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Why Does Acupuncture Work?

Chinese practitioners and researchers have used these networks to map out acupuncture points that when stimulated set off positive changes within the body that promote healing.

Traditional Chinese Medicine is based on centuries of mapping out the subtle underlying networks that comprise the human body. There are systems that are obvious like the nervous system, the

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respiratory system, the endocrine system, the circulatory system and the lymphatic system.

These are the systems that western medicine concentrates on when making diagnoses and when prescribing treatment.

Beyond these systems are networks that form interrelationships between these systems that operate on a cellular level within the body.

Chinese practitioners and researchers have used these networks to map out acupuncture points that when stimulated set off positive changes within the body that promote healing.

During acupuncture, it has been shown by computer imaging of the brain that when the acupuncture point is stimulated, an increase in endorphins occurs that then activates the immune and endocrine systems.

Various acupuncture points are chosen to achieve desired results such as relief of pain, reducing stress and increasing vitality.

The needles used in acupuncture are fine high quality needles that are used only once. They are pre-sterilized and disposable to help prevent possible infection at the insertion point. Those patients who are needle phobic can ask the practitioner about needle alternatives such as acupressure.

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An example is the herb Gou Teng it corresponds to the liver meridian and is used to treat liver diseases. Researchers in Texas have tested the effectiveness of Chinese herbs on arthritis pain including that of rheumatoid arthritis and have found herbs to be effective, namely the extracts of the roots of Tripterygium wilfordii Hook F (TwHF). The Infertility Cure: The Ancient Chinese Wellness Program for Getting Pregnant and Having Healthy Babies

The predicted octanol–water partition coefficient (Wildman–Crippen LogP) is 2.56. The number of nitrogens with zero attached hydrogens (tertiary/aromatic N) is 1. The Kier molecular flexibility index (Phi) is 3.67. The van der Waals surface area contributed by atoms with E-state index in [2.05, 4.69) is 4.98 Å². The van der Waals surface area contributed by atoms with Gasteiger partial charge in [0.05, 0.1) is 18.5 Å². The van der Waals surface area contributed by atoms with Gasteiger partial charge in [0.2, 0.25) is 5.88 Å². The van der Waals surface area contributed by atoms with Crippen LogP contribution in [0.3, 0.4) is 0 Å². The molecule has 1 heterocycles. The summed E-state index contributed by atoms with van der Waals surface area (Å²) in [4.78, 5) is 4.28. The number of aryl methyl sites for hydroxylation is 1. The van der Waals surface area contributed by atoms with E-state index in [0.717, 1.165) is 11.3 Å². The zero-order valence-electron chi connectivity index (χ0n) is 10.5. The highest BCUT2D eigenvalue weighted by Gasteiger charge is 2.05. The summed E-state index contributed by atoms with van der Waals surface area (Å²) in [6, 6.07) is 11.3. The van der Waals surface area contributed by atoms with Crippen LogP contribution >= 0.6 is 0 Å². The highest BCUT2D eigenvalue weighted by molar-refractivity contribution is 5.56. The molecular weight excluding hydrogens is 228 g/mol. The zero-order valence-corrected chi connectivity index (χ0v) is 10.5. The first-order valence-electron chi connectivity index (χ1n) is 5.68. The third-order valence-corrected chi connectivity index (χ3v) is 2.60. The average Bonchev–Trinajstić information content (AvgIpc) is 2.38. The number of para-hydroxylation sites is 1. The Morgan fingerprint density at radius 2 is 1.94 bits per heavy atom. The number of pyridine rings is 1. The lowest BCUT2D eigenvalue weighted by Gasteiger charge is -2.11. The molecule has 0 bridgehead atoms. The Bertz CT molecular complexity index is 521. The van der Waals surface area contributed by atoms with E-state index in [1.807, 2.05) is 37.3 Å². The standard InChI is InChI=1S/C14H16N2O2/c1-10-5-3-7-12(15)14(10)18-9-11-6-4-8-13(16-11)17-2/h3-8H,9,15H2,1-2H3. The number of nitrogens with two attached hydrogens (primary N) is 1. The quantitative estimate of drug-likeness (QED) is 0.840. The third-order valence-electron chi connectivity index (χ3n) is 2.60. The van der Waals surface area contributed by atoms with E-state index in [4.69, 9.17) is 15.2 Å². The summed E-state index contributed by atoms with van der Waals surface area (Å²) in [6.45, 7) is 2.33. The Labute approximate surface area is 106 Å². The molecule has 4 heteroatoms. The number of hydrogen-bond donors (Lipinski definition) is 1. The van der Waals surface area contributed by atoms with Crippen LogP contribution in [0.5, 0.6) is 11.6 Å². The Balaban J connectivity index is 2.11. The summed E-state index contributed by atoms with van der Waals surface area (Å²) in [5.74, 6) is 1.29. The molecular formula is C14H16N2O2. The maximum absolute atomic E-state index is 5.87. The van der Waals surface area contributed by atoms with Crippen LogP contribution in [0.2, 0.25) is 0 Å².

Acupuncture works because it is a science that is based on bodily functions and the network of energetic meridians that target specific points of the body. It is because acupuncture is based on the science of location of meridians and what stimulating these points will achieve regarding the restoration of harmony that the results have been consistent.

It is the consistency of the results that have given acupuncture the recognition it has received in medical society today, both the Chinese and western medical societies.

Acupuncture works because the technique is not just to insert, but to stimulate, or manipulate based on the desired effect. The acupuncturists are trained to know how long to leave the needle in (10 minutes to 1 hour) and how to stimulate the point or manipulate it to achieve tonification, nourishment, to strengthen, drain or subdue.

Electrical stimulation may also be used during the acupuncture treatment. The current is low and usually battery generated.

Treatment duration varies depending on the diagnosis and the severity of the condition. Some treatments are effective after one or more treatments and some ailments can take months or even years to maintain the condition.

One theory as to why acupuncture works was initiated in 1965 and is called the "Gate Theory of Pain". The theory explains that there are mechanisms that perceive and transmit pain through the nervous system and that very specific nerve fibers transmit pain to the spinal cord.

There are other nerve fibers that inhibit the transmission of pain. These two groups of nerve fibers meet at a place called the substancia gelatinosa.

The gateway theory proposes that there is a balance of the pain fibers that inhibit the perception of pain and the fibers that perceive pain.

These can be overridden through acupuncture because acupuncture excites the pain inhibitory nerve fibers for a short duration of time thus blocking the perception of pain. The effects of acupuncture can last for months after the needle is removed.

Another theory used to explain the effectiveness of acupuncture is that of "counter-pain". When the body experiences pain in another region it does not perceive the pain in a different region. This may explain mild pain, but is not very valid for severe pain or long-term pain.

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Chinese Medicine
◦  Arriving At A Diagnosis in Chinese Medicine
◦  Blood, Body Fluids, Essence and Qi
◦  Chinese Food Therapy
◦  Chinese Herbal Therapy
◦  Disharmony in Chinese Medicine
◦  How Changing Seasons Effect Chinese Health
◦  Respecting Your Body Language
◦  Components of Traditional Chinese Medicine
◦  Why Does Acupuncture Work
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